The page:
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The Tournament Auction:

A Brief History






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Introduction

The Tournament Auction vs. Traditional Pools

How It Works

 

In 2005, I was traveling in India with my business school class. It was early March, and several of us were looking for a way to have a basketball pool even without consistent access to the internet. Without a way to print out brackets, conduct research, or follow the action, it was looking like we would be unable to have a traditional pool. The day before the tournament began, a classmate told me of an auction format that had been tried at her former employer. All she remembered was that they auctioned the teams off, so I spent the rest of the day conceptualizing a scoring system and a pencil-and-paper format that would allow us to conduct the auction the following morning, on a bus headed to the Taj Mahal.

 

That evening, I sat down and created some bidding sheets, with the following introduction:

 

Bid on as many teams as you want, and win money based on their progress through the tournament. Payouts will be based on a percentage of the total pool and will be determined as follows:

 

2% of the pool for making the Sweet Sixteen (winning two games)

An additional 3% for making the final eight

An additional 5% for making the Final Four

An additional 7% for making the championship game

An additional 10% for winning the championship

 

So, picking a team that wins the championship will be worth 27% of the pool.

 

To bid, cross out the previous bid and write down your bid along with your name. Pay attention to the bid increments for the different seeds.




 

On the pages that followed, I listed the teams in order, starting with the 1 seeds and ending up with the 16 seeds. The 1 and 2 seeds had bid increments of $1, seeds 3 through 6 had $0.50 bid increments, and everything else had increments of a nickel.

 

The next morning, on the way to the Taj Mahal, the silent auction made several trips around the bus, and eventually every team had chosen, even if there wasn’t too much demand for the lower seeds. The high seeds attracted between 3 and 8 bids, ending up in the $3-$6 range, and the overall pool wound up being $86. Nineteen people in all placed bids, which in retrospect may be more of a testament to the dreariness of the Indian countryside than to the excitement of the fledgling tournament auction.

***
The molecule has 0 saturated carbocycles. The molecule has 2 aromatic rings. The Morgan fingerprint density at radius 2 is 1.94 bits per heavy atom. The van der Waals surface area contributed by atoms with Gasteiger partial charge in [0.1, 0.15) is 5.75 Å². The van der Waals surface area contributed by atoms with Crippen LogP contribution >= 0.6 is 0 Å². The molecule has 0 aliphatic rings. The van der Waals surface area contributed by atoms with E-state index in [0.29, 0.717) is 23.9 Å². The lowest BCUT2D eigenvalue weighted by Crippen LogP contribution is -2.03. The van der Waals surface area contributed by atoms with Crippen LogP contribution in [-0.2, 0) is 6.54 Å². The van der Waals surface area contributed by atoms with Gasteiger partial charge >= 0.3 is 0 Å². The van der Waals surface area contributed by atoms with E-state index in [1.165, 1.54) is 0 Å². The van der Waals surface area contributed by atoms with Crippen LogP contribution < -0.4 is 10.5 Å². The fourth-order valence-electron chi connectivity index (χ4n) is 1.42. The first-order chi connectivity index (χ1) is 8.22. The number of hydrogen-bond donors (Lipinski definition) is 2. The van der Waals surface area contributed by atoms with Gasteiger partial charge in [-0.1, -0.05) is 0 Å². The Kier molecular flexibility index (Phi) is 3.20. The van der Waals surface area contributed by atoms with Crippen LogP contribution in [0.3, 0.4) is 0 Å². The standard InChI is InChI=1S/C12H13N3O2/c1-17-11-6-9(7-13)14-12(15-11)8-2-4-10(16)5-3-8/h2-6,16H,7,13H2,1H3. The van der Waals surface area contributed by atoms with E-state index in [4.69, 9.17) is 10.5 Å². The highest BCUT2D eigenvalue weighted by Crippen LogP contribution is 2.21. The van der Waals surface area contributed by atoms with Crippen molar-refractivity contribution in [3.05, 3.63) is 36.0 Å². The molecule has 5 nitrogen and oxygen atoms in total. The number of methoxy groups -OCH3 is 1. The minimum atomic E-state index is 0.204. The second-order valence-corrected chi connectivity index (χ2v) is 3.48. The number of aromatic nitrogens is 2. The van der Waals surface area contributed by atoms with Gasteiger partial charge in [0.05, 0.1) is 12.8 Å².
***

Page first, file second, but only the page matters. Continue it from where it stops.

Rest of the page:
The next year, I conducted the auction at my office. I held the auction open for the three days before the start of the tournament, and all of that time was needed, as approaching people individually in their cubes required much more of a hard sell than passing the bid sheets around a bus full of classmates. This time, I altered the payoffs slightly, giving (incrementally) 3% to the Sweet 16 and final eight and 4% to the final three rounds. So the national champion was worth only 18%, but the lower seeds generated much more interest than they had the year before.

 

For the 2006 auction, 15 people placed bids, 12 won at least one team, and, though the total pool was a relatively paltry $62.80, it was remarkably well distributed among the bidders. Of the twelve “owners”, six ended up in the red and six in the black, and eleven had a team make it to the Sweet 16. Amazingly, the final eight teams had eight different owners. Thanks to losses by favorites such as UNC, Kansas, and Ohio St., playing the frontrunner strategy did not entirely pay off, which allowed many of the more frugal participants to reap a decent reward. I made $6.28 off a $0.10 investment in George Mason, the unlikely 11 seed that made it all the way to the Final Four.




 

The next year’s auction was the one that convinced of the potential of the auction format. I knew that I needed to get away from paper bid sheets—the final day of year two had been a nightmare as I was taking calls every five minutes from people asking where they stood on their favorite teams. On the good advice of a former classmate, I created a Google spreadsheet that could easily be edited by anyone. Separate spreadsheets recorded the bids on individual teams, and a summary spreadsheet kept track of each team, its owner, the price, and the overall pot and payouts.

 

Whereas the first two auctions had been a nice diversion, the third one was an event. I decided to have the bidding end at 11:00 central time on Thursday, just before the first game tipped off. Up until Thursday morning, bidding was steady, but once the end was in sight, the bidders started a feeding frenzy that had teams switching hands every few seconds. As I prepared to cut off the bidding, I was amazed at the changes on the board, which fluctuated like a stock ticker. In the end, $88.65 was contributed to the pool by fourteen participants. The frantic bidding was in stark contrast to the 2007 NCAA Tournament, which was the most staid in recent memory. As a result, only the people who put in for the favorites made any money.

 

After three years of the tournament auction, I’m convinced that it has a place among the office hysteria that is March Madness. In many ways, the auction is superior to traditional brackets, and the two actually work quite well together. Flexible and fun, it is intriguing and unpredictable in a way that mirrors March Madness itself.




 

 

© 2008 Daniel Lauve